By Maggie Koerth-Baker at 8:48 am Wed, Jan 27, 2010
Excellent primer on the inner workings of the brain by noted science educator, John Cleese. (Via the Mind Hacks blog.)
AAAAH college neuroscience class flashback!
i did not understand a word he said besides “E=2″.
That and, “Don’t eat them.”
Coincidentally, this is pretty much exactly like my experiences trying to read research papers while under the influence of a head cold.
That is the science version of , right?
this is like those videos of people speaking in babble english. not real words.
That’s just a really bad Stanley Unwin rip off. I thought better of Mr Cleese
Love it, snarfed at work. Very embarrassing.
This sounds almost identical to the neuroanatomy classes I took. He must have swallowed the textbook we used!
He seems to be channelling the late Stanley Unwin, accent and all.
You mean a generic professorial English accent? And both men are English? Wow, you’re right, the man is simply plagiarizing that, he must be stopped…
Anyway, while the general concept is similar to Stanley Unwin’s, I think the execution off this one is much better. Virtually none of the words used are English, as opposed to a few meaningless nouns interspersed in a meaningless explanation.
Naturally Cleese would have been aware of this, and is probably paying homage with this piece, but you can’t imagine every comedy sketch is a completely isolated spark in a vacuum. Half of Monty Python’s sketches look like similar comedy being done at around the same time.
You mean a generic professorial English accent? And both men are English?
It’s a bit more than that. Stanley Unwin’s accent was very distinctive: it had a kind of burr and general softness to it which I would normally associate with SW England, particularly Bristol (though the vowel sounds don’t really match that). I believe I can hear traces of this in John Cleese’s speech here – on words like “frectation”, for example – whereas his normal “generic English” accent is a much crisper, Home Counties/BBC authority-figure sort of thing.
Of course, Mr Cleese comes from the SW himself, so this could just be the middle classness wearing off, or America getting to him at last, or perhaps unsatisfactory dentures, but I took it to be intentional, and part of a homage intended to be recognised as such.
looked like homage to me. that possibility was obvious to you too? consider it.
What? Excuse me? ¿Que? I say I think it’s a homage, so you invite me to consider the alternative possibility that it is, in fact, a homage? Far be it from me to lecture anyone on the subject of what does or does not constitute an argument, but if you’re going to try disagreeing with someone, ISTM that you might want to actually adopt an opposing point of view.
Sounded exactly like John Cleese’s normal voice except with a bit more (obviously very deliberate) mumbling.
That man could make a good living selling retroencabulators.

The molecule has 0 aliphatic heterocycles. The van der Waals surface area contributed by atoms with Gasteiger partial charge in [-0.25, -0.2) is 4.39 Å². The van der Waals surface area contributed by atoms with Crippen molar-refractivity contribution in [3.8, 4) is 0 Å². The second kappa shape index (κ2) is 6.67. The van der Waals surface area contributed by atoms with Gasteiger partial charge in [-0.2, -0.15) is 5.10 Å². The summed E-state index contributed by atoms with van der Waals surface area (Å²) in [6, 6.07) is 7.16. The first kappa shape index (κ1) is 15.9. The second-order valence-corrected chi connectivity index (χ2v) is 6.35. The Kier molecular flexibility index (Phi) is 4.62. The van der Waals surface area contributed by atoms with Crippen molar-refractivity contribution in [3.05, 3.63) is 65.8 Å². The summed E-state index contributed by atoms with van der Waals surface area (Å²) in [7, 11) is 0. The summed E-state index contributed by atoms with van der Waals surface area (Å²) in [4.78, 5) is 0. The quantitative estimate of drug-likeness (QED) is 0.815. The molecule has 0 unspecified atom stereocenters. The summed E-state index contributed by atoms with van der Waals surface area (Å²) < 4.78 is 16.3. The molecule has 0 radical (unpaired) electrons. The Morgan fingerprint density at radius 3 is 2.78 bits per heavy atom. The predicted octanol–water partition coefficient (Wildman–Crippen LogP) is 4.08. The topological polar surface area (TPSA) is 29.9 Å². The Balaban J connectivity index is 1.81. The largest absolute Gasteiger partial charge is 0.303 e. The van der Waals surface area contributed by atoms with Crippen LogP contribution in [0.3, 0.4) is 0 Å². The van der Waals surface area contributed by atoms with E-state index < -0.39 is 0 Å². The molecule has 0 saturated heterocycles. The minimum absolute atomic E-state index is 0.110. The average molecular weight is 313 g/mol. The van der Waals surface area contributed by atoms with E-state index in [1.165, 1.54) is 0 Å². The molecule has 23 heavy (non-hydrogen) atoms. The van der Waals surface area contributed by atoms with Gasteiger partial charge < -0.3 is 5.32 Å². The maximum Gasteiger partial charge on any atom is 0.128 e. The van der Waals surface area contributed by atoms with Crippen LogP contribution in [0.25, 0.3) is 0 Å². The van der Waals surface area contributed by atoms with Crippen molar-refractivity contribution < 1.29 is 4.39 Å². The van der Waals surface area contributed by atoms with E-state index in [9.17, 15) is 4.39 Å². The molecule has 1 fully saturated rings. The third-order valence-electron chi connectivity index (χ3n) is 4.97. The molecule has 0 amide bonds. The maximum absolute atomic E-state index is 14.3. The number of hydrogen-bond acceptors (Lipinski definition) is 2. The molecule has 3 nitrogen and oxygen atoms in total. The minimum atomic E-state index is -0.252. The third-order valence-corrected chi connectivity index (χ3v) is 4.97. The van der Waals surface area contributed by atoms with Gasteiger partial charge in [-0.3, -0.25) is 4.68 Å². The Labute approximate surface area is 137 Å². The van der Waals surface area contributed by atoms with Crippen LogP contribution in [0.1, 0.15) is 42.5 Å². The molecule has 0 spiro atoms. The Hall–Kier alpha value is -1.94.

Where was this when I was in college???? I can’t even tell you how tough it was for me when we were covering the resultary frictation of the multiporatory equation’s influence on the parabolic heterovanders. This would have cleared all of that up for me in minutes!
Hilarious. Reminds me of this classic.
Next, Professor R. J. Gumby will explain the fundamentals of brain surgery.
Well, not having a dog in the Cleese v. Unwin fight, I have to say this was funny.
Before reading the article or viewing the video, the title already had me thinking of Monty Python.. As soon as I read that all I could think of is “The human brain is like an enormous fish. It’s flat and slimy, and has gills through which it can see.”
Started watching, became terrified that i was having a stroke, realized it was a joke, felt better.
“…so that neglectance of mermax amptumerity superconfection causes structamention of faction cavity, there.”
I couldn’t have said it any better.
I don’t know what he said, but I’m sure it had something to do with Wernicke’s area.
Very apt brain humour, well done :)
A perfectly cromulent discussion. Bravo!
I think I heard a shout out to Paris Hilton in there.
This reminds me of almost every math class I’ve ever taken. They take easily understood concepts and try there best to confuse you, by using words and terms they never care to translate to you. It’s like teaching someone Chinese by reading a Chinese novel and never translating the words or sentences to their students.
I didn’t understand what he said, so I put my glasses on. It didn’t help.
There’s a precedent among the Pythons for this kind of gibberish talking… here’s Eric Idle from a show he made after Monty Python, called Rutland Weekend Television (basically a spoof of what British TV really was like in the 1970s):
English not being my native tongue, it took me about thirty second to understand that it was actually babble. Funny/freaky.
i heard him distinctly refer to to the “parasiltin” (much funnier when said aloud then when read in text)
I’m sure the explanation makes complete sense to Herr Gambolputty de von Ausfern- schplenden- schlitter- crasscrenbon- fried- digger- dingle- dangle- dongle- dungle- burstein- von- knacker- thrasher- apple- banger- horowitz- ticolensic- grander- knotty- spelltinkle- grandlich- grumblemeyer- spelterwasser- kurstlich- himbleeisen- bahnwagen- gutenabend- bitte- ein- nÃ¼rnburger- bratwustle- gerspurten- mitz- weimache- luber- hundsfut- gumberaber- shÃ¶nedanker- kalbsfleisch- mittler- aucher von Hautkopft of Ulm.
I would say was more of an homage to Mr Unwin than a rip off.
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